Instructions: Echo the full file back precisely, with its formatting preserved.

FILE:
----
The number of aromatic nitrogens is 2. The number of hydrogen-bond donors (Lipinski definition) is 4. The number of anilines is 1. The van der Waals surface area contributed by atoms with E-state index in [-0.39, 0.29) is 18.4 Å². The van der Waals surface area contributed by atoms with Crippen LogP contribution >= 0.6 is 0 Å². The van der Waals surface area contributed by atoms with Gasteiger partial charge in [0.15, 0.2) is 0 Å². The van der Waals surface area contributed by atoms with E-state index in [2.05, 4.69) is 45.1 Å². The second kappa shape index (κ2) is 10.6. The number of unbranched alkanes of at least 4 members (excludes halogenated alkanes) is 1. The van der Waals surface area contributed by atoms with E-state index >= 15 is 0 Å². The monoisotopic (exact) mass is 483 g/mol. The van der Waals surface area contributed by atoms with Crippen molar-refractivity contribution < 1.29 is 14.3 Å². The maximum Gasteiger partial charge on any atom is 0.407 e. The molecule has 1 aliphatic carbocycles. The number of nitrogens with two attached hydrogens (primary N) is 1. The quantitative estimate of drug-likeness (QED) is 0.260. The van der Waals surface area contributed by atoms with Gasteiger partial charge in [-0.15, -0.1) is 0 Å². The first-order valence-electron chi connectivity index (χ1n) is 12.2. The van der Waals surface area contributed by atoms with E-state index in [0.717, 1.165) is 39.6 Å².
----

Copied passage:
The number of aromatic nitrogens is 2. The number of hydrogen-bond donors (Lipinski definition) is 4. The number of anilines is 1. The van der Waals surface area contributed by atoms with E-state index in [-0.39, 0.29) is 18.4 Å². The van der Waals surface area contributed by atoms with Crippen LogP contribution >= 0.6 is 0 Å². The van der Waals surface area contributed by atoms with Gasteiger partial charge in [0.15, 0.2) is 0 Å². The van der Waals surface area contributed by atoms with E-state index in [2.05, 4.69) is 45.1 Å². The second kappa shape index (κ2) is 10.6. The number of unbranched alkanes of at least 4 members (excludes halogenated alkanes) is 1. The van der Waals surface area contributed by atoms with E-state index >= 15 is 0 Å². The monoisotopic (exact) mass is 483 g/mol. The van der Waals surface area contributed by atoms with Crippen molar-refractivity contribution < 1.29 is 14.3 Å². The maximum Gasteiger partial charge on any atom is 0.407 e. The molecule has 1 aliphatic carbocycles. The number of nitrogens with two attached hydrogens (primary N) is 1. The quantitative estimate of drug-likeness (QED) is 0.260. The van der Waals surface area contributed by atoms with Gasteiger partial charge in [-0.15, -0.1) is 0 Å². The first-order valence-electron chi connectivity index (χ1n) is 12.2. The van der Waals surface area contributed by atoms with E-state index in [0.717, 1.165) is 39.6 Å².